Wednesday, 24 May 2017
Thirteen Reasons Why by Jay Asher
I am very much a believer that a TVs adaptation can never do a book justice, so when a TV show affects me as much as this one did I have to go to the source material.
The book was certainly traumatic and my mind was filled with anger and sadness that so many small acts could end in such a way, but I found the book to be somehow less than what I expected. There was no real resolution after such a traumatic evening, Clay seems almost numb, there was no confrontation, no reaction and for me worst of all no consequence.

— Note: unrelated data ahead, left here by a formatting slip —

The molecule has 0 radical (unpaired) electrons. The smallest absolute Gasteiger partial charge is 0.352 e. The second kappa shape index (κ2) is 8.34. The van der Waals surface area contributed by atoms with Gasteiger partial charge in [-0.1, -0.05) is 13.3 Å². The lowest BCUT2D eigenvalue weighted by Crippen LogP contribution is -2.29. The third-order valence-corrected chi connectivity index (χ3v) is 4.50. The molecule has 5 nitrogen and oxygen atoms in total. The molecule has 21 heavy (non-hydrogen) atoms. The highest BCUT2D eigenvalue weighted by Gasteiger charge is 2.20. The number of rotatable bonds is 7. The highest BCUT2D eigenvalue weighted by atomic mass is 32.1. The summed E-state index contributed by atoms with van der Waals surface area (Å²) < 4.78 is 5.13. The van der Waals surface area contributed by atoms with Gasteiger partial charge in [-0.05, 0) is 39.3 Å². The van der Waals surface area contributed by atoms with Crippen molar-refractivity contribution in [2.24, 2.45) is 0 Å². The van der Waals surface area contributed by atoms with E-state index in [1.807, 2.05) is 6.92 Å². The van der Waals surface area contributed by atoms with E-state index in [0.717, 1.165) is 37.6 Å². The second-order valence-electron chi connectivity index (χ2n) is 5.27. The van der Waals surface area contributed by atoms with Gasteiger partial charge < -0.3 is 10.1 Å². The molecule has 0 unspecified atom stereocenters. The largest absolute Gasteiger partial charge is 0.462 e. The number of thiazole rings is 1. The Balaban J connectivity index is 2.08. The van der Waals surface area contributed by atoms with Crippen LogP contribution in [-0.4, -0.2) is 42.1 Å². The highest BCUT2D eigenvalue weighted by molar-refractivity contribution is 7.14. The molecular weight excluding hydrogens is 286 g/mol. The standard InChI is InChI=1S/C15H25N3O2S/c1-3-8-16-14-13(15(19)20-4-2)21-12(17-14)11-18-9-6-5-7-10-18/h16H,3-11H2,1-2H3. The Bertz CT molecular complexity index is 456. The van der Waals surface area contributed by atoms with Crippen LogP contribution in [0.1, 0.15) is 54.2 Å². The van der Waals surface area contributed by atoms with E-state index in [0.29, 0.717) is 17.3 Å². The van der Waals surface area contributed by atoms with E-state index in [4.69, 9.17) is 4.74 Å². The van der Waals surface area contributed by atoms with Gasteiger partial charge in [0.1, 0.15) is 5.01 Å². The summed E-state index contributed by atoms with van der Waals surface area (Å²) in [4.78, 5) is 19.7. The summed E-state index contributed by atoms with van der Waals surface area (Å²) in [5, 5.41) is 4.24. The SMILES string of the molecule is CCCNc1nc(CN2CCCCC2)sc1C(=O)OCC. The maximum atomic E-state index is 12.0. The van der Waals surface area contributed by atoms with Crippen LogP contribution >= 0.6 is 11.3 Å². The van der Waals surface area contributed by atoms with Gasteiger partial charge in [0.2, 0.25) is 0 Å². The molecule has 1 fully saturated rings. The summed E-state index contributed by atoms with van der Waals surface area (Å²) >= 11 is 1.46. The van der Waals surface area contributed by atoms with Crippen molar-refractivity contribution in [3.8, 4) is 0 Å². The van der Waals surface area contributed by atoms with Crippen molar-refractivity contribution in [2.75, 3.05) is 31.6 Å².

The acceptance that this was like a documentary, just a linear explanation with no punishment to be meted or culpability owned up to ,just frustrated me and in a way made me less sure that the book would be a positive thing to inform parents or those teens in the throes of dark times. The show seemed to be more dynamic and thought provoking because it actually showed the horrendous fallout both from the seemingly small acts of selfishness, wilful ignorance or straight out arrogance that led to Hannah's death and the effect that the revelations on the tapes had on those thirteen individuals and Hannah's parents.
Good but not great.